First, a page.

Kapeel Kokane Coder by day, content creator by night, learner at heart!

Hacker News client with Chakra UI and Next.js 

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Next Chakra Hackernews

If you’re interested in entrepreneurship and computer science, and you actively keep up with the latest news around those topics, you might already be familiar with Hacker News. For those who aren’t, Hacker News is a social news website run by the investment fund Y Combinator.

In my opinion, while the quality of posts that the site publishes is debatable, the UI seems quite outdated. Don’t get me wrong, it’s still a decent UI that is crazy fast, but it doesn’t seem polished enough to compete with websites in the year 2022.

Some argue that this is by design. The site is built on a tech stack as close to pure HTML, CSS, and JavaScript as possible to avoid the bundle size and other complexities of a UI framework.

But, with the advent of breakthrough technologies like Next.js, it’s possible to get closer to that level of performance despite using a UI framework. In this article, we’ll do just that by building a clone of the Hacker News client using Chakra UI and Next.js. Let’s get started!

Table of contents

Tech stack

Let’s take a closer look at our weapon of choice, the tech stack that we’ll use for this project.

UI framework: Next.js

As stated earlier, our UI framework of choice will be Next.js because we want to leverage server-side rendering, which Next.js supports out of the box. Apart from that, we’ll also indirectly benefit from other features like file-system based routing, code splitting, fast refresh, and more.

Along with Next.js, we’ll use Chakra UI for the component library. Chakra is an amazing UI library that provides modern-looking React components that you can customize without writing a single line of CSS. The library also features responsive design support out of the box.

Backend API

To query the latest items that we need to display in our app, we’ll make a call to the free Hacker News APIs. Basically, we need to call the following two APIs:

To implement the backend, make a call to the first API and fetch the IDs of all 500 items. A call to https://hacker-news.firebaseio.com/v0/topstories.json?print=pretty returns the following code:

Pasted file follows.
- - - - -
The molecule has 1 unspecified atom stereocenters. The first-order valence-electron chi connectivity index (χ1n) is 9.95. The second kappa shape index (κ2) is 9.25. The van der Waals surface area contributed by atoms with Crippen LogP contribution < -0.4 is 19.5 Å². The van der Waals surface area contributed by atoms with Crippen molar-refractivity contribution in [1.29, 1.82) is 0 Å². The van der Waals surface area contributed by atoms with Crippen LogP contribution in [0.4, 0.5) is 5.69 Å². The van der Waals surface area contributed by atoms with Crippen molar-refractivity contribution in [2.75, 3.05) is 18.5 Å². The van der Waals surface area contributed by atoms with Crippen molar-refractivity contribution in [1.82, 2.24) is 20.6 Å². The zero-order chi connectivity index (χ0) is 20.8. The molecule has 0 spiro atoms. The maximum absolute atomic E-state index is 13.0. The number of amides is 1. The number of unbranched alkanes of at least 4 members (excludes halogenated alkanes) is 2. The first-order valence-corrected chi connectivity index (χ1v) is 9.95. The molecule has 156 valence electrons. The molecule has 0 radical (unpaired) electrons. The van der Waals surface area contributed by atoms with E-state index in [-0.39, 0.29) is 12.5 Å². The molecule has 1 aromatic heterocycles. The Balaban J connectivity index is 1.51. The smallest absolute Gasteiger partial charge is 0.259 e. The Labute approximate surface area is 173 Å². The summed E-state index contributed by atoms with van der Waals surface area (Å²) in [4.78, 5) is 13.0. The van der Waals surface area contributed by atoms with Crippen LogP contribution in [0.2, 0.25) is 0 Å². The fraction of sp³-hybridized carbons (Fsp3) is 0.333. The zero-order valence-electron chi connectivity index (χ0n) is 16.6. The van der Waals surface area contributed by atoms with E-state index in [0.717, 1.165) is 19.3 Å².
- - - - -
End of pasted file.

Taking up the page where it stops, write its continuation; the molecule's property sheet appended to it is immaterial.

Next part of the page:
We fix a page size of 20 items and determine which IDs fall under that page using the formula below:

pageStartIndex = Number(page)*Number(pagesize)
pageEndIndex = (Number(page)+1)*Number(pagesize) - 1

Once we have the indices, we’ll trigger an API call to fetch the details of all 20 items within that range of indices in parallel. When you call for one item, the API URL https://hacker-news.firebaseio.com/v0/item/30615959.json?print=pretty returns the following:

  by: "rayrag",
  descendants: 50,
  id: 30615959,
  kids: [
  score: 364,
  time: 1646841853,
  title: "Pockit: A tiny, powerful, modular computer
  type: "story",
  url: "https://www.youtube.com/watch?v=b3F9OtH2Xx4"

All this will happen on the server-side due to the magic of Next.js. We’ll only get the necessary details to populate the 20 items on the UI. Once the user clicks on any of the list items, we’ll navigate to the URL of that item in a new tab in the browser.

Building the UX

Project setup

The frontend setup is as easy as creating a new Next.js repo, which we can do using the create-next-app command. Navigate to a folder where you want to create the project and run the following command:

npx create-next-app hackernews

Next.js will take care of the rest. After the script has completed running, there will be a new folder created with the name hackernews. Navigate into it and start the application to see the welcome screen:

cd hackernews
yarn dev

The code above will bring up the familiar start page for Next.js projects:

Nextjs Homepage

Chakra UI integration

Now, let’s install Chakra UI in the same project using the command below:

npm i @chakra-ui/react @emotion/[email protected]^11 @emotion/[email protected]^11 [email protected]^6

Once Chakra UI is installed, we need to go to pages/_app.js and wrap the root with ChakraProvider so that it looks like the following code:

import { ChakraProvider } from "@chakra-ui/react";
import '../styles/globals.css';

function MyApp({ Component, pageProps }) {
  return (
      <Component {...pageProps} />
export default MyApp